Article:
Reflections about the Faculty Learning Community on Intercultural Competence
By Julia Karolle-Berg
By the numbers, the final tally of the Faculty Learning Community (FLC) on Intercultural Competence looked something like this: two years, seven faculty members, two dozen meetings, 25 drafts of a final report about global competence, and one tremendously fruitful professional development experience.
The idea to create an FLC was born in fall 2010 during a conversation with Anne Kugler, Director for the Center for Faculty Development. I expressed interest in working on the idea of intercultural competence, and Anne suggested broadening the idea to embrace a collaborative, interdisciplinary project. When we rolled out the proposal in December 2010, faculty members from four different departments volunteered to participate in the learning community. In the proposal, our goals included learning more about this interdisciplinary field, developing teaching materials and strategies to integrate intercultural competence into our courses, designing relevant and effective assessment tools, and proposing subsequent action based on our findings. For the most part, the faculty learning community achieved these goals – plus a few unanticipated outcomes.
A few moments stand out among our many interactions. In one of our earliest discussions, as we were attempting to frame our understanding of intercultural competence, participants described how their disciplines understood “culture.” For our anthropologist, culture is a nongenetic means by which humans adapt to their environment. For our language teachers, it was the practices, products, and perspectives through which we teach language acquisition. One of our political scientists quipped that “culture” also can serve as the catch-all factor for what cannot be captured quantitatively. During the following months, one of our challenges would be to arrive at a consensus definition of the term. We were off and running.
One of the reasons this endeavor was so rewarding was the consistent relevance of what we were discussing to other facets of our work and lives. Our engagement with intercultural competence came to frame how we interpreted our professions and the scholarship we do in it but also current events, and, I believe, our interactions with each other. A second memorable moment: One afternoon, after having concluded a heated discussion of a reading, I felt despair that our respective interpretations of the text seemed so at odds with each other. Then it occurred to me that academic disciplines could also create cultural difference. I realized I would have to work harder at communicating across cultures, and we would have to add another definition of it to the list.
A watershed came in September 2011, during a Saturday workshop led by a team of educators in intercultural competence from SIT in Brattleboro, VT. According to our original charter, our work in the FLC was supposed to turn to creating individual projects, and our workshop leaders were poised to launch us into this final stage. Instead, group members started considering how to link this work to other initiatives on campus, to think more comprehensively and globally, expanding our scope.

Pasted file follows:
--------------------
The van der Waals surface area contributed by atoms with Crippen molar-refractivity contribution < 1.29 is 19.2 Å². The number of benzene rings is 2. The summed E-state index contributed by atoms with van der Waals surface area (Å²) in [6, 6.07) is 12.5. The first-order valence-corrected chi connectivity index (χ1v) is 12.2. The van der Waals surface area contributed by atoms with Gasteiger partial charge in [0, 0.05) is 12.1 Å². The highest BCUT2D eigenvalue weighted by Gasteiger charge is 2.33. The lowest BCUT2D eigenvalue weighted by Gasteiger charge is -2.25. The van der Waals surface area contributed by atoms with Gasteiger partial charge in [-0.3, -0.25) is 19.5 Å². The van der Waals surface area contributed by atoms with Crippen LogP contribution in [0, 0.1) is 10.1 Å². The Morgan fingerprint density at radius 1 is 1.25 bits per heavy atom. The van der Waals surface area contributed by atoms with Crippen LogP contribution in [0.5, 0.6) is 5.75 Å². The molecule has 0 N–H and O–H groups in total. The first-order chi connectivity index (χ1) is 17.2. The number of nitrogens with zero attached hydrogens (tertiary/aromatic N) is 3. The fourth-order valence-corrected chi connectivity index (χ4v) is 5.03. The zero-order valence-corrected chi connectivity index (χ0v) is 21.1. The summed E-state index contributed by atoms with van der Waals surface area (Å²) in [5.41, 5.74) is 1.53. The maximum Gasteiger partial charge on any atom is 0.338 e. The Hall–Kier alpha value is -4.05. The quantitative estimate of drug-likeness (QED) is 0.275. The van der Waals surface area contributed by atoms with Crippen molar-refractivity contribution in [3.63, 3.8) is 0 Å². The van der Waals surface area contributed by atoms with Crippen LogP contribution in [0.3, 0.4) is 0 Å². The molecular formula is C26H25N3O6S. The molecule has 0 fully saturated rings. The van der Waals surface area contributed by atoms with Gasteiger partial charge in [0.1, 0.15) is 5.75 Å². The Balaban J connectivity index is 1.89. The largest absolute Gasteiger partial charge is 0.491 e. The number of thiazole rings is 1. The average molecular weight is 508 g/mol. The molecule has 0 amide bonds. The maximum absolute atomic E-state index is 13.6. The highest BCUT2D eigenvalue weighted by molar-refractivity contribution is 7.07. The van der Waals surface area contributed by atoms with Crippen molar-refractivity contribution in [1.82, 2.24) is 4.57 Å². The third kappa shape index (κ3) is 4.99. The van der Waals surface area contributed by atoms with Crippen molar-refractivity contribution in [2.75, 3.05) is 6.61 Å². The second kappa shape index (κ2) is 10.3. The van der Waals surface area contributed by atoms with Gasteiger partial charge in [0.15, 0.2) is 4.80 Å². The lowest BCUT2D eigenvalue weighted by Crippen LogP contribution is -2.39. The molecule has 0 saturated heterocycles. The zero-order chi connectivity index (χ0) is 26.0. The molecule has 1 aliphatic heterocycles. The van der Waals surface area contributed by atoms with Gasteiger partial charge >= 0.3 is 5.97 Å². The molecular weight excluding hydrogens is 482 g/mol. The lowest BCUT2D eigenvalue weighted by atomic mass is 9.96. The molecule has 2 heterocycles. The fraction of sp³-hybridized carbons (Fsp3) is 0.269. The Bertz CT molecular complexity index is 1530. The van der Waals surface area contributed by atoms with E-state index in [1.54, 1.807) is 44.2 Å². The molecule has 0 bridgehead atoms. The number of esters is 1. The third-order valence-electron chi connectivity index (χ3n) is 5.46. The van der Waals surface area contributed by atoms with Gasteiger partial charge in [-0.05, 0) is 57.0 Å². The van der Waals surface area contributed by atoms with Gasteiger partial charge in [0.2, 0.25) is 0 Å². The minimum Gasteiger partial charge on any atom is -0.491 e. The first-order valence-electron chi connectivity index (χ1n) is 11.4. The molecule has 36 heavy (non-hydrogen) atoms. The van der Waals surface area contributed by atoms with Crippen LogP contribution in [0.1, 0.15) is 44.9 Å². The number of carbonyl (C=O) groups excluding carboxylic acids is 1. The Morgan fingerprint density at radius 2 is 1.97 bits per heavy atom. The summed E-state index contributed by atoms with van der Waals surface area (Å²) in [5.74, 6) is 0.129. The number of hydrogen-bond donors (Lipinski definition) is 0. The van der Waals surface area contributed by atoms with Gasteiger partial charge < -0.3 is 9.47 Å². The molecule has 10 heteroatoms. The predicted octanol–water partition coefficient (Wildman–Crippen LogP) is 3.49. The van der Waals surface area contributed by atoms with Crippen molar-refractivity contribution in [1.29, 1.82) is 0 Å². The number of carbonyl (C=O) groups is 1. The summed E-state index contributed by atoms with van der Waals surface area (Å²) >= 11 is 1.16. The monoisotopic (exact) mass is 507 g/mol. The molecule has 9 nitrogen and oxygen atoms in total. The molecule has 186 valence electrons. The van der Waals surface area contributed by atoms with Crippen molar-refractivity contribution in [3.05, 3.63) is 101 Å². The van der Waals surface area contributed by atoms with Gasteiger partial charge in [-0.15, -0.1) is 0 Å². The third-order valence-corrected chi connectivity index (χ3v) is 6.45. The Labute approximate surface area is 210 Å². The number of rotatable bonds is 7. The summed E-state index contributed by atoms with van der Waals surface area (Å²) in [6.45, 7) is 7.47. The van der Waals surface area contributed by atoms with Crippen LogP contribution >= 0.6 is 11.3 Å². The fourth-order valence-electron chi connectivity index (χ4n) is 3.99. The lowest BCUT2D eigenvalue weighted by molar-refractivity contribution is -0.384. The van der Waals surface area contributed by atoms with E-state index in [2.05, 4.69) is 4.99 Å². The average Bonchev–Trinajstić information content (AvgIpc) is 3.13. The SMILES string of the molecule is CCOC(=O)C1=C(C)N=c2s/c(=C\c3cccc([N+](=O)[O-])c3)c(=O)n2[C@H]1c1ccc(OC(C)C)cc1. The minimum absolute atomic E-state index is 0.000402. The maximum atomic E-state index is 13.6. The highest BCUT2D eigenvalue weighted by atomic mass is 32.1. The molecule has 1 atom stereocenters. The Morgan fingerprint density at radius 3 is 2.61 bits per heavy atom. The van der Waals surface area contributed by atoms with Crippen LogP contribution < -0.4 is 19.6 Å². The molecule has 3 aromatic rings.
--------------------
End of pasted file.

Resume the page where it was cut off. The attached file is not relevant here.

A third memorable moment: I left the workshop moved by the enthusiasm and commitment of my colleagues to continue their work. By December, the learning community, slightly reconfigured, had extended its charter for another year to create an institutional tool for assessing intercultural competence.
The rest of the story amounts to the balance of those 24 meetings and all of the 25 drafts. A final memorable moment: Some point in fall 2012, when the contours of a model took definite form, we had achieved consensus across disciplines. Early in April 2013, the FLC submitted its final report of an institutional model of global competence, the term we ultimately preferred rather than “intercultural competence,” although a concept of culture is still at the heart of the model.
As for the unanticipated outcomes, a recurring theme in the literature about global competence is we can increase our ability to tolerate ambiguity, expand our concept of culture, and potentially even transform our own identities through learning-rich interactions. Obviously, one enters into a learning community with the expectation of learning. But it’s a wondrous thing when these learning-rich interactions also transform.
Members of the Faculty Learning Community on Intercultural Competence (Spring 2011 – Spring 2013) were: Lauren Bowen, Luigi Ferri, Julia Karolle-Berg, Susan Long, Pamela Mason (Spring 2011-Fall 2011), Martha Pereszlenyi-Pinter, Jacqueline Schmidt, and Andreas Sobisch. A link to the Final Report of the Faculty Learning Community on Intercultural Competence can be found at: http://webmedia.jcu.edu/cfd/files/2013/05/Intercultural-Competence-Learning-Goals-2-April-2013.pdf.
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